The Nobel Prize is a set of awards for achievements that have great benefit for mankind. Every year, six Nobel Prizes are given to people or institutions which have done great things in the fields of physics, chemistry, medicine, literature, peace and economic sciences.
The prize is named after a Swedish scientist named Alfred Nobel. One of his most famous inventions was the smokeless bomb which was widely used during wartime. He became very rich from selling bombs. Many people hated Alfred Nobel for inventing this dangerous weapon. They blamed him for the death of many soldiers and innocent people.
Alfred Nobel wanted to change the way that people remembered him after his death. He stated in his will that 94% of his wealth would be used to create the Nobel Foundation. The foundation would be in charge of the prizes. He died in 1885 and the first Nobel Prize was given out in 1901.
The newest Nobel Prize is in Economic Sciences. In 1989, the Swedish National Bank celebrated its 300th birthday by giving a large amount of money to the Nobel Foundation. This money was used to set up the Nobel Prize in Economic Sciences. After this, the Nobel Foundation decided that there would be no more new prizes.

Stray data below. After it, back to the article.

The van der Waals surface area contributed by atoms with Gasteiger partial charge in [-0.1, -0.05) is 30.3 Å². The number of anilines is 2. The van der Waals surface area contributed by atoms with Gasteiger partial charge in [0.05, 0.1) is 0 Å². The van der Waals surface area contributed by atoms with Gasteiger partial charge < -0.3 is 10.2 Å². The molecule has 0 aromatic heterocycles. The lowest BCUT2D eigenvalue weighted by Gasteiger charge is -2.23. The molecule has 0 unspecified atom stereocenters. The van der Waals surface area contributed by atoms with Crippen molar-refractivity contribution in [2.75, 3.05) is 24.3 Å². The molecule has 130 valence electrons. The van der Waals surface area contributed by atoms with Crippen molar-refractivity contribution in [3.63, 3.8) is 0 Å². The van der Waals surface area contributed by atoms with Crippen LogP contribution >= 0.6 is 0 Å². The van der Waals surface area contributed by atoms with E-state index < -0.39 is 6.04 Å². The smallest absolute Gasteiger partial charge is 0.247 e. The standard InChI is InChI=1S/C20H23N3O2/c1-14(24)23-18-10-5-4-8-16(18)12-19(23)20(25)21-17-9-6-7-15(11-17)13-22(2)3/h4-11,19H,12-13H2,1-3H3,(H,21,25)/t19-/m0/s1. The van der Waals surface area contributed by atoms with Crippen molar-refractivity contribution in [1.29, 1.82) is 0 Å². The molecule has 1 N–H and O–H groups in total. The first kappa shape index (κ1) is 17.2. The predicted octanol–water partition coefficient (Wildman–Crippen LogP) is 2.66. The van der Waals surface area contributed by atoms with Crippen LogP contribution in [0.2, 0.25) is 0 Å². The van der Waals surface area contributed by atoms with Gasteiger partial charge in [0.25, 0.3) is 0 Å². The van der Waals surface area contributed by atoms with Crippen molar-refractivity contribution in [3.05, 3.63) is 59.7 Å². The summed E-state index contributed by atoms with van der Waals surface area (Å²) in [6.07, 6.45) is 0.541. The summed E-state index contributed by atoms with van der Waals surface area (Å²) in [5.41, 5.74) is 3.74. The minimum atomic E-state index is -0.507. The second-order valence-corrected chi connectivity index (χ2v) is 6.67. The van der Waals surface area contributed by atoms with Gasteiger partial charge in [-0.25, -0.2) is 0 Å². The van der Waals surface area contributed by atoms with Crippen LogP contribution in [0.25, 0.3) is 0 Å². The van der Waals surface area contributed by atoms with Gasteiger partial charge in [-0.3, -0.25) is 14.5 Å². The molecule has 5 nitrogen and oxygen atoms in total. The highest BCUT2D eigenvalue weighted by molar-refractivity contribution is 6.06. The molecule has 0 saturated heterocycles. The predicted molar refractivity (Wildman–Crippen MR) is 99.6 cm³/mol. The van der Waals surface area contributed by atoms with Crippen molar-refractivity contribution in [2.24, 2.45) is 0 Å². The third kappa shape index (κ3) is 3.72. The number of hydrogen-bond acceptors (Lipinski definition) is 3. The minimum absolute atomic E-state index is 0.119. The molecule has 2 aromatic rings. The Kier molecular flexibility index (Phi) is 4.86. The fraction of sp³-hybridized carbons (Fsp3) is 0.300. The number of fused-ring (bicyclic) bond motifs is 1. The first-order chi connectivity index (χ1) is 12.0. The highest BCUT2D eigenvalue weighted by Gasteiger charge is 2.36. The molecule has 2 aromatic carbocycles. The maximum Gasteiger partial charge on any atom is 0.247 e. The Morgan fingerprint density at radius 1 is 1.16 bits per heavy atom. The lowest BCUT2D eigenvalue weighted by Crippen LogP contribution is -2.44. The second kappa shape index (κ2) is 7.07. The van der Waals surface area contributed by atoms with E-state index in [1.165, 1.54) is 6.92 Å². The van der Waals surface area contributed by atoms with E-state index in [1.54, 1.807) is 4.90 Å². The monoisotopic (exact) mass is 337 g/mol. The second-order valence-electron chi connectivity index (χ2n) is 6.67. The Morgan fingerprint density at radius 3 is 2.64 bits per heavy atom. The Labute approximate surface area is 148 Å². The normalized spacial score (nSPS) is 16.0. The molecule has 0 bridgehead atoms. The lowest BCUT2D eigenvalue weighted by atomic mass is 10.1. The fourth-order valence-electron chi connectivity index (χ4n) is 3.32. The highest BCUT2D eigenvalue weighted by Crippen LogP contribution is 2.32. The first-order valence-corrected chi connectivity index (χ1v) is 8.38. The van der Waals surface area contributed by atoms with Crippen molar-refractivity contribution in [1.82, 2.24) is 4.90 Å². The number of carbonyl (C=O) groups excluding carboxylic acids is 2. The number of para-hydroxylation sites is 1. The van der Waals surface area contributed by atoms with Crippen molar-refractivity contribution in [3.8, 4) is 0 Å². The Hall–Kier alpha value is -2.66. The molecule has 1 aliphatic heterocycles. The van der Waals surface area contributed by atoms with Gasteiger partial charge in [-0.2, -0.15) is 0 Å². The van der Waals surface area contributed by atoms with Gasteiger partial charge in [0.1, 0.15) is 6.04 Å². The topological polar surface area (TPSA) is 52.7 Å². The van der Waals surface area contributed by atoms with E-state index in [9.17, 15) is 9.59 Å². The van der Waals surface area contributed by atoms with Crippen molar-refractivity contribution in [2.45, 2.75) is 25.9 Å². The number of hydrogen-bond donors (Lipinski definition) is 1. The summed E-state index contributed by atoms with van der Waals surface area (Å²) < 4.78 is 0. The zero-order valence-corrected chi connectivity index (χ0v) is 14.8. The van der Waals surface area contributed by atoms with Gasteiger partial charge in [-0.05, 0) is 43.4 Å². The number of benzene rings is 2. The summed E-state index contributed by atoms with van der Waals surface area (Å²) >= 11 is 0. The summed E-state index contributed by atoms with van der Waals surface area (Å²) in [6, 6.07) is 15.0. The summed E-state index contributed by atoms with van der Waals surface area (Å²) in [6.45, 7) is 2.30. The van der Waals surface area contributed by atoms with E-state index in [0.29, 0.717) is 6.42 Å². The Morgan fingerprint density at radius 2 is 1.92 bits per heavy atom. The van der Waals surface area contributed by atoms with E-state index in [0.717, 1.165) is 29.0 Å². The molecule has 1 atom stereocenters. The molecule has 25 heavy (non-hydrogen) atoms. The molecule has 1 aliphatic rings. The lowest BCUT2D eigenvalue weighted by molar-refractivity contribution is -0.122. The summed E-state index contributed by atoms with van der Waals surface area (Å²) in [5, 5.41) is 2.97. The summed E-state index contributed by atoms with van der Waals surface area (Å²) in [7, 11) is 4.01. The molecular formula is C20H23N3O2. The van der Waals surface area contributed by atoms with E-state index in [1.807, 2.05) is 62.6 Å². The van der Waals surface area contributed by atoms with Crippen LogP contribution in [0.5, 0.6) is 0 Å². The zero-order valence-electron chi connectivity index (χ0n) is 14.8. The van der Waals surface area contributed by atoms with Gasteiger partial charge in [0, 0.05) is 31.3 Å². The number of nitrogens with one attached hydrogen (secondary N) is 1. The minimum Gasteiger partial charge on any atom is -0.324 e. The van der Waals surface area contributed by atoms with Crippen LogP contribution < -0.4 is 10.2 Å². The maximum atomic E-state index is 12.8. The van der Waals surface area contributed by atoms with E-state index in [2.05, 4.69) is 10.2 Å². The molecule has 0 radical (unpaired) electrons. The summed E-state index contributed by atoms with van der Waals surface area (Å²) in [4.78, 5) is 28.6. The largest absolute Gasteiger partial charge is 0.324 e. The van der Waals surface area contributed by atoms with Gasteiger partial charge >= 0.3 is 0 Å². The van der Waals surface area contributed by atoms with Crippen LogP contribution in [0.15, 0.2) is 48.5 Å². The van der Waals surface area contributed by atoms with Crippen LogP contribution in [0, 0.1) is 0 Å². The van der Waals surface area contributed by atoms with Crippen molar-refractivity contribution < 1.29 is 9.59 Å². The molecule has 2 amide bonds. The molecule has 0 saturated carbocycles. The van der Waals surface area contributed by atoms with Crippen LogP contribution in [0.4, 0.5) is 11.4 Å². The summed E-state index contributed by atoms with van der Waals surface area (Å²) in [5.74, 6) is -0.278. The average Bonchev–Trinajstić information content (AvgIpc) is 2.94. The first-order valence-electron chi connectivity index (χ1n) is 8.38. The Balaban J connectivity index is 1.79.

In September each year, about 3,000 people and governments are asked to suggest those whom they think should win the prizes. From this list, the Foundation selects 300 names. These names are then put to a vote among the Foundation members. The winners are announced immediately after the vote.
The prize-giving ceremony for the Nobel Peace Prize is held every year in Oslo, Norway while the other prizes are presented in Stockholm, Sweden. A Nobel Prize winner is called a laureate. The laureate wins a gold medal, a certificate and a large amount of money. After the ceremony, a grand Nobel Banquet is held to honour the laureates. Each laureate must also give a public talk, called the Nobel Lecture, based on his or her work.
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